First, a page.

Birthday letter from Tippi Hedren

Film
We were delighted to receive this gorgeous photo of the glamorous actress/activist Tippi Hedren who takes the occasion of her birthday to send an “ask.”
Today is my birthday! I am 88 years old! Woo hoo!

Some have asked, “What do you want for your Birthday, Tippi?….Anything special?” I  said, “Yes, it would be special, but it’s not for me. I’ve got too much stuff! 
 
I’ve been rescuing the Big Cat in captivity since 1973. I have been Founder and President of the ROAR Foundation since 1983 to support The Wild Ones of Shambala. I’ve been in charge of raising the funds to support these magnificent Big Cats, all born in the U.S. to be sold as a pet or for financial exploitation. This has been an amazing life, one I would not change a single day for any pipe dream life of riches and elegance for anything.

I’m asking you to help me raise $88,000 for The Roar Foundation to support the magnificent Wild Ones at the Shambala Preserve, in my name!  You may donate any amount. You could donate, eight dollars & eighty-eight cents, eight hundred eighty dollars, eighty-eight eighty-eight thousand dollars….In my name!!

I’m very excited about my birthday this year….because it will be benefiting the most important animals in my life!


Tippi Hedren birthday donation to Shambala here.

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Anna Pavlova, Hollywood movie star

Dance · Film

Smart stuff! The Dumb Girl of Portici (1916) was Universal’s most expensive film to date and featured an enormous cast, large-scale sets, and an ambitious story.

The film had a female director, Lois Weber.

But it also had what way more movies need — Wendy Whelan, Misty Copeland, Darcey Bussell, listen up! — a prima ballerina in the leading role!

Anna Pavlova plays Fenella, a wordless fisher-girl living during the Spanish occupation of Naples in the mid-17th century, who is seduced and abandoned by a Spanish nobleman. In Weber’s stirring drama, based on an opera by D. F. E. Auber, the betrayal of Fenella and the oppression of her people inspire her brother to foment a revolution. Now that’s a brotherly thing to do!

Your faithful dance-on-film fans at arts·meme have reported in the past about Pavlova’s visit to Los Angeles to make this movie. We also teased director Lois Weber about her teeming crowd scene in the movie.

Writes film critic Richard Brody in the New Yorker, concerning “Dumb Girl”:

Pavlova’s performance in the movie is no fluke or stunt—it’s a fully realized, deeply committed performance that reveals Pavlova to be, from the very start, one of the greatest movie actors, a charismatic and expressive actor who’s as forceful in repose as in action, as vital in quiet scenes as she is screen-bursting in melodramatic ones.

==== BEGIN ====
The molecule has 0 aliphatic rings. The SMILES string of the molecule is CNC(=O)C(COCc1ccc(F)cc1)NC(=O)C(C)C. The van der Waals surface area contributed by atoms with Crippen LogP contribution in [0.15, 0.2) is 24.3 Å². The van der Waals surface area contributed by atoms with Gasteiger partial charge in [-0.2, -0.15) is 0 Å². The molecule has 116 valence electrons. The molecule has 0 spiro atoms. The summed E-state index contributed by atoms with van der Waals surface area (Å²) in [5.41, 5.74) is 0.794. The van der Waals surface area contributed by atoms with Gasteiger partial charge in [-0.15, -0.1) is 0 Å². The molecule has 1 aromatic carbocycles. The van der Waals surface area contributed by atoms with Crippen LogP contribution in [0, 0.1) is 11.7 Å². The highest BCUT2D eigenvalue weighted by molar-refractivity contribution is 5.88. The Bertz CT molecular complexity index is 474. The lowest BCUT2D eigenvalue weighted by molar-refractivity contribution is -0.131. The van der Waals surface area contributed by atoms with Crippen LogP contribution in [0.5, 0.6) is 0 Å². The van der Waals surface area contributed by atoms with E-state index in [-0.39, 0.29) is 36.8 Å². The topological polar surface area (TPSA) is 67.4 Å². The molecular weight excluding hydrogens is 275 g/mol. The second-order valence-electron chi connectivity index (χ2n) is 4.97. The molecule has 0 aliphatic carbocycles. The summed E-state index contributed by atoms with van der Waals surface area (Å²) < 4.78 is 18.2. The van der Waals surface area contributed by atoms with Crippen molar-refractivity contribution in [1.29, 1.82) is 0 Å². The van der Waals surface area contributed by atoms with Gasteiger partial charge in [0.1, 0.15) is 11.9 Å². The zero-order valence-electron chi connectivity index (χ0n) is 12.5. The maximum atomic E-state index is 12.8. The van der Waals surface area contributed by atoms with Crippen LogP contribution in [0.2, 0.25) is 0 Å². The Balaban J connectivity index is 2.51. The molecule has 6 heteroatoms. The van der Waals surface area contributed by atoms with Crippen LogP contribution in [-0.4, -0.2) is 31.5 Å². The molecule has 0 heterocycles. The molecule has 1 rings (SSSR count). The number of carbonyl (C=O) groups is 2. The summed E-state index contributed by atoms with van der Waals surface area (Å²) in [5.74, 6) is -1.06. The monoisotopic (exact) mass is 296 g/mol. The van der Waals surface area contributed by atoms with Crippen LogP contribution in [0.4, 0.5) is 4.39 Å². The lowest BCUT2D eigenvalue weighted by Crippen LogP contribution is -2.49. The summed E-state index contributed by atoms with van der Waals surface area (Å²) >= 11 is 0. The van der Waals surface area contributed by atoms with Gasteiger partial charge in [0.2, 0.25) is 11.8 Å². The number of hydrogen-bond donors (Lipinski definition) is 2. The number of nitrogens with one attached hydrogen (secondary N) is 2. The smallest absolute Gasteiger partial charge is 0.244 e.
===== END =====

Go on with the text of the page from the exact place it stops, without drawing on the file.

The Dumb Girl of Portici has been restored and is available on DVD and Blu-Ray, with a new score by composer John Sweeney.

More on Pavlova in this movie from Brody:

As Fenella, Pavlova brings dance to even the slightest and humblest gesture; she acts with her whole body, with gestures even in repose before she breaks into angular dramatic agonies; even alone, in contemplative reminiscence and solitary yearning, she choreographs Fenella’s inner world.

The DVD has bonus features, as follows:

  • The Immortal Swan, 1935 feature documentary by Pavlova’s partner Victor D’Andre with amazing footage of the great ballerina
  • Anna Pavlova in Newsreels
  • Anna Pavlova’s own 9.5mm home movies!
  • Films of Anna Pavlova dancing her most famous roles

arts·meme just got its copy and will report soon. Get ready for your close-up, Anna Pavlova.

The Dumb Girl of Portici, Blu-Ray, DVD | available from Milestone Film & Video

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Dance
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Featured · Music
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Film · Visual arts
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Dance
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Dance
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Curtain-up on Curtiz retrospective @ UCLA Film & Television Archive

Featured · Film
Academy Award-winning director Michael Curtiz (1886-1962) whose best-known films include Casablanca (1942), Yankee Doodle Dandy (1942) and Mildred Pierce (1945) directed over 180 films — 94 of them during more than a quarter-century at Warner Bros. He helmed tearjerkers, swashbuckling adventures, westerns, musicals, war epics, historical dramas, horror films, melodramas and film noir. Curtiz’s protean ...